Navigating through Africa and Led by the Cross
by Tom Saba
“Khooo eees dis?” asked the man on the other line. It was both comforting and somewhat disorienting to hear the thick Greek accent on the other line of the phone. I introduced myself and explained that I was a medical student from Canada, working in central Ghana for the summer and would love to celebrate the Liturgy with him on Sunday morning. I had heard many good things about him and his ministry in West Africa.
His Grace Damaskinos, Bishop of Ghana and West Africa, was incredibly warm and helpful, but would be out of the district on the Sunday I would be visiting the Cathedral in Accra. He told me where the church was and I said goodbye, feeling closely connected to this man on the other line by our common Orthodox brotherhood, even though we were separated by continents and would unlikely ever meet in person.
The roots of Orthodoxy in Ghana date as far back as the 1920’s, when a man by the name of Bresi-Ando left the Methodist Church to seek out the true apostolic faith. During the next thirty years, Bresi-Ando founded the “African Universal Orthodox-Catholic Church” and suffered much criticism against his claim that this was truly an ancient church descended from the Apostles. Orthodoxy was viewed as a fabricated ideology. Although not a canonically recognized church, and isolated from the Orthodox world outside of Ghana, Bresi-Ando taught many non-Christians about the faith and directed them to a righteous way of life. When Bresi- Ando died, growth slowed down until a youth movement came across a book titled “The Orthodox Church,” by Bishop Kallistos Ware. The claims of Bresi-Ando were accurate: the Orthodox Church existed. With the help of some of our cherished church leaders, such as Fr. Meyendorff and Fr. Hopko, the Orthodox faithful of Ghana were welcomed into canonical Orthodox Tradition in 1982. Several Ghanaians were ordained and thousands more were baptized.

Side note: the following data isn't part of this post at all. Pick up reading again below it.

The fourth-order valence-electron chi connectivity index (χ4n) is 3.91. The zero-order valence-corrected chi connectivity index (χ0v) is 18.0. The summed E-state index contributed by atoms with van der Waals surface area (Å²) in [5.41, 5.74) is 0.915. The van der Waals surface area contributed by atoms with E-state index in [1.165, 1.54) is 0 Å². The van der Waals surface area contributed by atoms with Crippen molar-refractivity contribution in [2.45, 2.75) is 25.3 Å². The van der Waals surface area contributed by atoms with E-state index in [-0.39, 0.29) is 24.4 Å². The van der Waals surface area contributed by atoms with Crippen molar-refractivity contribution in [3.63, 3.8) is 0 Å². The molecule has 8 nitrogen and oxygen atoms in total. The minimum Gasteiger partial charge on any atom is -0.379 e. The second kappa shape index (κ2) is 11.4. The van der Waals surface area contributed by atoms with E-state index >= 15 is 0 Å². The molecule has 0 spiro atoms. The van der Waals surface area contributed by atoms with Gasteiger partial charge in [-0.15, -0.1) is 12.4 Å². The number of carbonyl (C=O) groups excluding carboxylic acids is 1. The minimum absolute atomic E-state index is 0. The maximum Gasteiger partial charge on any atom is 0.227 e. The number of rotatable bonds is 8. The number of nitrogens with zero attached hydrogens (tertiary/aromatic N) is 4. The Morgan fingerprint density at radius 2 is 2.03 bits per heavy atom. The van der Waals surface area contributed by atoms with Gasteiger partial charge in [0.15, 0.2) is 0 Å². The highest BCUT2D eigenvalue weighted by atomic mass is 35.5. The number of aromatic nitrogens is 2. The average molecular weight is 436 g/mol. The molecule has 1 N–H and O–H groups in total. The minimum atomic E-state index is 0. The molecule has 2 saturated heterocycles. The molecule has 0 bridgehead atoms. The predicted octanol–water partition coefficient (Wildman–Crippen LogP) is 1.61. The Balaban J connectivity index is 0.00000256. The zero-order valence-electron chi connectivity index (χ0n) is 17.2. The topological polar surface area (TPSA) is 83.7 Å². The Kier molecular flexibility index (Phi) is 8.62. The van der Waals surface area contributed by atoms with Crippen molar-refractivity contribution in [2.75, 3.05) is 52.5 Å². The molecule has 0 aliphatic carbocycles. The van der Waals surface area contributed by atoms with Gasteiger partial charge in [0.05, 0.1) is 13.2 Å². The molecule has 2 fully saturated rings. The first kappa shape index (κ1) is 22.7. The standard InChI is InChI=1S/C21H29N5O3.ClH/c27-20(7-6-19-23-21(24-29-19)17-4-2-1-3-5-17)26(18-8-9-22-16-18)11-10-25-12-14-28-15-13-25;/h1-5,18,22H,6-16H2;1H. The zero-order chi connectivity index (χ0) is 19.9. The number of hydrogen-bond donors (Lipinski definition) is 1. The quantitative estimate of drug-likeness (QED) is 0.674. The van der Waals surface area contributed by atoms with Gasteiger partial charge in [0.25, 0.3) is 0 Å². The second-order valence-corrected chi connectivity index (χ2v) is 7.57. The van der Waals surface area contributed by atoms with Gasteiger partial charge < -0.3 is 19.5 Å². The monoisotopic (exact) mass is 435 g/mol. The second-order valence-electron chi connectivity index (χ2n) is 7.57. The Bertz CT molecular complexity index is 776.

At 4:00 am the next day, I was enroute to the Cathedral, trying to sleep under the bright lights and loud music on the bus.
I arrived in Accra, weary and exhausted by the heavy heat, and somewhat disoriented, but managed to find the students’ hostel despite some sketchy directions. It would have been amusing that every young Ghanaian man pointed in totally opposite directions when I asked where the hostel was, but I was lost and needed a place to sleep! Finally, after several wrong turns, I found a bed at the students’ hostel and opened my suitcase. Much to my dismay, I realized that a bottle of sunscreen had exploded in my bag. This would not have been a problem … had the plumbing been working. Oh well, I thought, this was the Ghana experience.
On Sunday morning, I awakened unable to contain my excitement! Eagerly, I flagged down a taxi in my “put on a serious face and pretend you know what you’re doing so they don’t rip you off” best performance. We agreed on a price, both thinking about how clever we were to have bargained so well. We drove for over an hour, twisting and turning, jostling and plodding on dirt roads and places not meant for cars or anything with wheels. The sun was rising higher and higher in the sky and I was starting to get anxious. The Bishop told me vaguely in which part of town the church would be found, but none of his markers came into view. The taxi driver was growing impatient and began increasing his price. My bargaining skills were eroding with each new bump and twist in the road. “Go to Newmarket in the Legon district and you should see the church” … or was it Newtown … or Newman? There was no church in view.
Furthermore, not one person in the vicinity seemed to have any idea what I was talking about. The driver insisted I call someone to get directions, but the Bishop was in Nigeria and my phone had expired. I was worried I was going to be stranded in Newmarket, or was it Newtown or Newman? Just as all hope seemed to be lost, and I was about to ask him in futile resignation to take me back to the bus station, I saw a beacon in the distance — a gold, commanding Orthodox Cross peaking over the low buildings, reflecting the early morning sun. I couldn’t contain my joy — “THERE IT IS!” I yelled.